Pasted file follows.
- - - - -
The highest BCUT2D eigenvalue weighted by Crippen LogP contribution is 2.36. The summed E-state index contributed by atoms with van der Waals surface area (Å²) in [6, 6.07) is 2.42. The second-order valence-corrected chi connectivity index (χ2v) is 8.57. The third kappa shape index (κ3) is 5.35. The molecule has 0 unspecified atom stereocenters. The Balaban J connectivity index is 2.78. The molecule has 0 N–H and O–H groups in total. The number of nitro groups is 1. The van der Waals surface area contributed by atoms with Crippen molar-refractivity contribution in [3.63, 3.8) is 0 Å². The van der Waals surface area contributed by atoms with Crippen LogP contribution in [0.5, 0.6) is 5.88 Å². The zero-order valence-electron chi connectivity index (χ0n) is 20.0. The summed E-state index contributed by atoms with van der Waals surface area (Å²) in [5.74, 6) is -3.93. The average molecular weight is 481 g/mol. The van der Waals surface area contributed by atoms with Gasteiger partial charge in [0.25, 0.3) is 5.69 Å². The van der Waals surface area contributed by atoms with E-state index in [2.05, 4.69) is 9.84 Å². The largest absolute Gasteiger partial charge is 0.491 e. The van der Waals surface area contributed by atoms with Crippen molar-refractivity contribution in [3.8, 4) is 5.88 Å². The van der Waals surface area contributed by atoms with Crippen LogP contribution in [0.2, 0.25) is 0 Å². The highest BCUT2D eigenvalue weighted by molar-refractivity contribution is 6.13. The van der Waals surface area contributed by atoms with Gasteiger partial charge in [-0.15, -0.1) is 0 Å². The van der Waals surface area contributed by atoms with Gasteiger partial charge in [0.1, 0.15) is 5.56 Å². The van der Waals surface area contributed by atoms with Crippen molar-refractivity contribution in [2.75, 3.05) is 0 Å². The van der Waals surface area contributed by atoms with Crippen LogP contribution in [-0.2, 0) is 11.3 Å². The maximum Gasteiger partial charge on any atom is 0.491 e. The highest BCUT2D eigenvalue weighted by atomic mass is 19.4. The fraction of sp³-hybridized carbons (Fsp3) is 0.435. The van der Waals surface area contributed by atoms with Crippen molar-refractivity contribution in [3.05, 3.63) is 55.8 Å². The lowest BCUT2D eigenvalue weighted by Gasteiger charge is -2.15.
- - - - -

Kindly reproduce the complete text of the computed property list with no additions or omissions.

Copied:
The highest BCUT2D eigenvalue weighted by Crippen LogP contribution is 2.36. The summed E-state index contributed by atoms with van der Waals surface area (Å²) in [6, 6.07) is 2.42. The second-order valence-corrected chi connectivity index (χ2v) is 8.57. The third kappa shape index (κ3) is 5.35. The molecule has 0 unspecified atom stereocenters. The Balaban J connectivity index is 2.78. The molecule has 0 N–H and O–H groups in total. The number of nitro groups is 1. The van der Waals surface area contributed by atoms with Crippen molar-refractivity contribution in [3.63, 3.8) is 0 Å². The van der Waals surface area contributed by atoms with Crippen LogP contribution in [0.5, 0.6) is 5.88 Å². The zero-order valence-electron chi connectivity index (χ0n) is 20.0. The summed E-state index contributed by atoms with van der Waals surface area (Å²) in [5.74, 6) is -3.93. The average molecular weight is 481 g/mol. The van der Waals surface area contributed by atoms with Gasteiger partial charge in [0.25, 0.3) is 5.69 Å². The van der Waals surface area contributed by atoms with E-state index in [2.05, 4.69) is 9.84 Å². The largest absolute Gasteiger partial charge is 0.491 e. The van der Waals surface area contributed by atoms with Crippen molar-refractivity contribution in [3.8, 4) is 5.88 Å². The van der Waals surface area contributed by atoms with Crippen LogP contribution in [0.2, 0.25) is 0 Å². The highest BCUT2D eigenvalue weighted by molar-refractivity contribution is 6.13. The van der Waals surface area contributed by atoms with Gasteiger partial charge in [-0.15, -0.1) is 0 Å². The van der Waals surface area contributed by atoms with Gasteiger partial charge in [0.1, 0.15) is 5.56 Å². The van der Waals surface area contributed by atoms with Crippen molar-refractivity contribution in [2.75, 3.05) is 0 Å². The van der Waals surface area contributed by atoms with Crippen LogP contribution in [-0.2, 0) is 11.3 Å². The maximum Gasteiger partial charge on any atom is 0.491 e. The highest BCUT2D eigenvalue weighted by atomic mass is 19.4. The fraction of sp³-hybridized carbons (Fsp3) is 0.435. The van der Waals surface area contributed by atoms with Crippen molar-refractivity contribution in [3.05, 3.63) is 55.8 Å². The lowest BCUT2D eigenvalue weighted by Gasteiger charge is -2.15.